Friday, March 26, 2010

Presto Pasta Night 156

Whenever we look forward to the biggest happening in our lives, more often than not it’s coupled with much enthusiasm and joy, isn’t it? Well, the long wait is over for the grandest event yet for Our Taste of Life. The table is now filled and oozing with sensory stimuli from all the dishes that came in. With this gastronomic ensemble, this is utterly a parade of stars! I am simply lost for gustatory words to describe how creative and scrumptious the pasta dishes are. Undoubtedly, each is a star in its own right.



Thank you to Ruth Daniels, the brain behind this much awaited weekly pasta lovers’ event. Through PPN, there’s simply no dull moment for our noodle bowls and pasta plates. Instead, it always feels like a party just like today. Consequently, what could be more stimulating than a “world pasta party”?! So, grab your favorite spoon and fork or chopsticks and let’s all dig in to what the world has to offer…
Our first stop is the table from Canada. This table is flowing with so much variety. From downright simple to the most fiery even to the most touching of all stories to tell behind the dish. I couldn't agree more with Ruth, every kitchen does tell a story. Aren't these a delightful feast to have?....


Pollo Bianca of Oriana from Doughader







Mahogany Fire Fire Noodles of Cynthia from Kitchen Slave


Angel Hair in Broth of Christine from Kitschow








Our next table is a fusion of countries that brought truly mouthwatering flavors. From UK and Greece, let's have hefty dollops of these...









The third table is known to be the home of the most passionate people in the world. And with the dishes they turned in, there's no doubt, this passion translates to their cooking as well. These are what Italy has to offer...


Nameless Low Carb Dish that resembles Lasagne of Judith from Think On It








From our most number of guests, the table from USA has the most robust of flavors and fusions. I am simply in awe with the creative juices flowing in here. This is pasta and noodle sophistication at its best!




Haluski of Chaya from Comfy Cook



Strawberry Balsamic Pesto Orzotto of Joanne from Joanne Eats well with Others







Simple and Easy Sausage Cart Spaghetti of Bob from I Cook Stuff




Tuscan Pot Pie of Cool Lassi from Pan Gravy Kadai Curry













And last but definitely not the least, the table from Asia. Two types of noodles showcasing the most popular kind of dishes in town.








and my homestyle Yaki Udon from the humble kitchen of Our Taste of Life.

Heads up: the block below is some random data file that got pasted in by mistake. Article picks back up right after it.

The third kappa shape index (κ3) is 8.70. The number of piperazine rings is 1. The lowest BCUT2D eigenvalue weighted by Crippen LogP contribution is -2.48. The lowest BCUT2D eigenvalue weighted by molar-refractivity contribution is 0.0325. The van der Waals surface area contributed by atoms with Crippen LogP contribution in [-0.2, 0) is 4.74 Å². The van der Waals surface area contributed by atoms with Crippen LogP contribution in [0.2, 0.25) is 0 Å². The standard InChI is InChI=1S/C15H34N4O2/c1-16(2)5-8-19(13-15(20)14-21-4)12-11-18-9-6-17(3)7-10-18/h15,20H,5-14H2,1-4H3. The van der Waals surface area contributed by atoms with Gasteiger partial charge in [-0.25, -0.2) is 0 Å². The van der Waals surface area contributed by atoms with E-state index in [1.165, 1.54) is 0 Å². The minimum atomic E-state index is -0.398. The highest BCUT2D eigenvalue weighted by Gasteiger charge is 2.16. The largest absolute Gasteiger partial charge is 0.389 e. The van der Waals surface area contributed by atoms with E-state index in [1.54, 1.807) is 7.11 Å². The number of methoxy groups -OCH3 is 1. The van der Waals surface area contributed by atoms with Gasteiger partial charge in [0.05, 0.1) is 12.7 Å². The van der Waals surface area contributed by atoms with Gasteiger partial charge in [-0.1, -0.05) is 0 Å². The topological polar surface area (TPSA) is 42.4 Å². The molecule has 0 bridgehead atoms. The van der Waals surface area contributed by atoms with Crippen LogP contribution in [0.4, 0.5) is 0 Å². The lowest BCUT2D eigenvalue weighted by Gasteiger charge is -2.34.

With 20 dishes to be had, this was truly a bounty! Thank you to everyone for generously sharing your kitchen treasures. I hope you'll enjoy every nibble and must I say that we all deserve a satisfying slurp.


If you would like to join in the fun at PPN once again, next week's host will be no other than Ruth. Drop your gastronimic concoctions at ruth (at) 4everykitchen (dot) com.

Wednesday, March 24, 2010

Homestyle Yaki Udon

With so many ingredients available in the market for Asian Cuisine, I can now practically cook any thing I'm craving for especially when it comes to noodle dishes. I am in a noodle country by the way, so I think that supports this claim. Be it fresh, instant or dry, the possibilities are just endless. These past few days, I am into Udon noodles. Among the different noodle varieties, Udon has the most likeable texture attribute for me. It has a pleasing smooth, chewy bite that's truly enjoyable down to the last strand. My family's favorite dish for udon noodles is the one that's served stir-fry, the Yakiudon. This homestyle version is so easy to make. It doesn't speak of any sophistication at all yet there's something in its taste that's very pleasing to the palate.
How to make: Cook 250 g of pork (cut into bite size pieces) in water until all water evaporated and the pork is browned. Put to one side of the pan. Saute onion and garlic in 2 tbsps canola oil until fragrant. Combine with the pork and stir-fry for 2 minutes. Add chopped vegetables (cabbage, carrots, red bell pepper) and stir-fry for a few minutes until vegetables are almost done. Add in Udon noodles (cooked in boiling water for 2 minutes and drained) and mix well for 2 - 3 minutes. Season with salt and pepper. Add tempura & noodle sauce to your desirable taste. Mix well and serve.
This is what I'm sharing with Presto Pasta Night happening right here at Our Taste of Life. Stay tuned!

Monday, March 22, 2010

Cereal Prawn

When we set foot to a new place or a new country, almost always we tend to search for the must haves. The must visit sights, the must eat foods and the must try experiences. Only, the order of priority varies from our individual preferences. If you are a gourmand like me, definitely food comes first. Foods in Singapore awake the adventurous cook in me. If the locals are known to be a well travelled lot they too are a well fed flock. Food abounds everywhere. If we narrow down the list of the must devour local signature dishes here, Cereal Prawns would definitely be on it. This famous dish is also a classic favorite from the finest dining area to the unpretentious hawker center. Thus, I didn't have any second thoughts in trying to cook it at home. I asked around and searched online for the typical recipe of the dish. I found out that there are a number of variations and ways of cooking it. And because I am no traditional cook, I tried to make my version at the shortest possible time. I was pleased to find an instant mix that helped me do so.